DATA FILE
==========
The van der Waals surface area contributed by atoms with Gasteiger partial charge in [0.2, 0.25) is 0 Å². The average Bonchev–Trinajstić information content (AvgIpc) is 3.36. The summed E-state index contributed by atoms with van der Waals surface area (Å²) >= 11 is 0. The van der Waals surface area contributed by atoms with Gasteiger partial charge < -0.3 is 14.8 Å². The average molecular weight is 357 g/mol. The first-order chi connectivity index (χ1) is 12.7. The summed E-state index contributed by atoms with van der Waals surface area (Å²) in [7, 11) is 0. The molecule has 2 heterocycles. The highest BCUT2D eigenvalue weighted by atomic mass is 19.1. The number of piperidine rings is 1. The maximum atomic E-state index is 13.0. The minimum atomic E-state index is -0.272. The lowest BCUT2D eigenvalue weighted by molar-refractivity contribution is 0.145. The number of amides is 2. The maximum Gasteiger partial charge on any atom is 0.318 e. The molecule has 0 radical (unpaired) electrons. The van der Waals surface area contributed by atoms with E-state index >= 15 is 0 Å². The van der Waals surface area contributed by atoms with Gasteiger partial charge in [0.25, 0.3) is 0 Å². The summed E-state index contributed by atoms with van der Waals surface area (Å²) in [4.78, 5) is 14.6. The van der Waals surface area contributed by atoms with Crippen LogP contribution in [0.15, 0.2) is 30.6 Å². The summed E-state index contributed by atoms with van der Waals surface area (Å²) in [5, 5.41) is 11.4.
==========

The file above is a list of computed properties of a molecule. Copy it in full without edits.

The van der Waals surface area contributed by atoms with Gasteiger partial charge in [0.2, 0.25) is 0 Å². The average Bonchev–Trinajstić information content (AvgIpc) is 3.36. The summed E-state index contributed by atoms with van der Waals surface area (Å²) >= 11 is 0. The van der Waals surface area contributed by atoms with Gasteiger partial charge < -0.3 is 14.8 Å². The average molecular weight is 357 g/mol. The first-order chi connectivity index (χ1) is 12.7. The summed E-state index contributed by atoms with van der Waals surface area (Å²) in [7, 11) is 0. The molecule has 2 heterocycles. The highest BCUT2D eigenvalue weighted by atomic mass is 19.1. The number of piperidine rings is 1. The maximum atomic E-state index is 13.0. The minimum atomic E-state index is -0.272. The lowest BCUT2D eigenvalue weighted by molar-refractivity contribution is 0.145. The number of amides is 2. The maximum Gasteiger partial charge on any atom is 0.318 e. The molecule has 0 radical (unpaired) electrons. The van der Waals surface area contributed by atoms with E-state index >= 15 is 0 Å². The van der Waals surface area contributed by atoms with Gasteiger partial charge in [0.25, 0.3) is 0 Å². The summed E-state index contributed by atoms with van der Waals surface area (Å²) in [4.78, 5) is 14.6. The van der Waals surface area contributed by atoms with Crippen LogP contribution in [0.15, 0.2) is 30.6 Å². The summed E-state index contributed by atoms with van der Waals surface area (Å²) in [5, 5.41) is 11.4.